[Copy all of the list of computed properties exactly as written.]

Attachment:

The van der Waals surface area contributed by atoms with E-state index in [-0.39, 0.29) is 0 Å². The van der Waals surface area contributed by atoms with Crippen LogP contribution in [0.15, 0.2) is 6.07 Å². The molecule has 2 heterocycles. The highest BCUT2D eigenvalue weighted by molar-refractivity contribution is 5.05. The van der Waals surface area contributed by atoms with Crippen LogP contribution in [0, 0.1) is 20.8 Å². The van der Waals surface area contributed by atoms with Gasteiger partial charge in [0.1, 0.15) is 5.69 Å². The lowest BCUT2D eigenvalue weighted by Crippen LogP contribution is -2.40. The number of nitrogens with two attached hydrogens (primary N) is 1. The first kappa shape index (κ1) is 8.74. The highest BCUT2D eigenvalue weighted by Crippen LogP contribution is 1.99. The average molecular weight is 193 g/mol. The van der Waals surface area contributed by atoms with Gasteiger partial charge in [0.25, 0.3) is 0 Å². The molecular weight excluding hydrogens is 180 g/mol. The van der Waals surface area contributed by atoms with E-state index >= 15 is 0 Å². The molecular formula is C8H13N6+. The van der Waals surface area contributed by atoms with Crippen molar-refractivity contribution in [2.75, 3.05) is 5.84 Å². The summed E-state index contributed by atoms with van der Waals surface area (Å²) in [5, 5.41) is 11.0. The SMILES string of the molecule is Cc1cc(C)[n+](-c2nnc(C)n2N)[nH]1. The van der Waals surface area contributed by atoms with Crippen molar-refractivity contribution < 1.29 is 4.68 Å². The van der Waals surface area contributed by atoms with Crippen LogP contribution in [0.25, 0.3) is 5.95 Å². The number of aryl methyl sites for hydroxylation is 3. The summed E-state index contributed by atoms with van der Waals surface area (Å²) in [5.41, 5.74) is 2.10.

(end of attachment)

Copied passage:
The van der Waals surface area contributed by atoms with E-state index in [-0.39, 0.29) is 0 Å². The van der Waals surface area contributed by atoms with Crippen LogP contribution in [0.15, 0.2) is 6.07 Å². The molecule has 2 heterocycles. The highest BCUT2D eigenvalue weighted by molar-refractivity contribution is 5.05. The van der Waals surface area contributed by atoms with Crippen LogP contribution in [0, 0.1) is 20.8 Å². The van der Waals surface area contributed by atoms with Gasteiger partial charge in [0.1, 0.15) is 5.69 Å². The lowest BCUT2D eigenvalue weighted by Crippen LogP contribution is -2.40. The number of nitrogens with two attached hydrogens (primary N) is 1. The first kappa shape index (κ1) is 8.74. The highest BCUT2D eigenvalue weighted by Crippen LogP contribution is 1.99. The average molecular weight is 193 g/mol. The van der Waals surface area contributed by atoms with Gasteiger partial charge in [0.25, 0.3) is 0 Å². The molecular weight excluding hydrogens is 180 g/mol. The van der Waals surface area contributed by atoms with E-state index >= 15 is 0 Å². The molecular formula is C8H13N6+. The van der Waals surface area contributed by atoms with Crippen molar-refractivity contribution in [2.75, 3.05) is 5.84 Å². The summed E-state index contributed by atoms with van der Waals surface area (Å²) in [5, 5.41) is 11.0. The SMILES string of the molecule is Cc1cc(C)[n+](-c2nnc(C)n2N)[nH]1. The van der Waals surface area contributed by atoms with Crippen molar-refractivity contribution < 1.29 is 4.68 Å². The van der Waals surface area contributed by atoms with Crippen LogP contribution in [0.25, 0.3) is 5.95 Å². The number of aryl methyl sites for hydroxylation is 3. The summed E-state index contributed by atoms with van der Waals surface area (Å²) in [5.41, 5.74) is 2.10.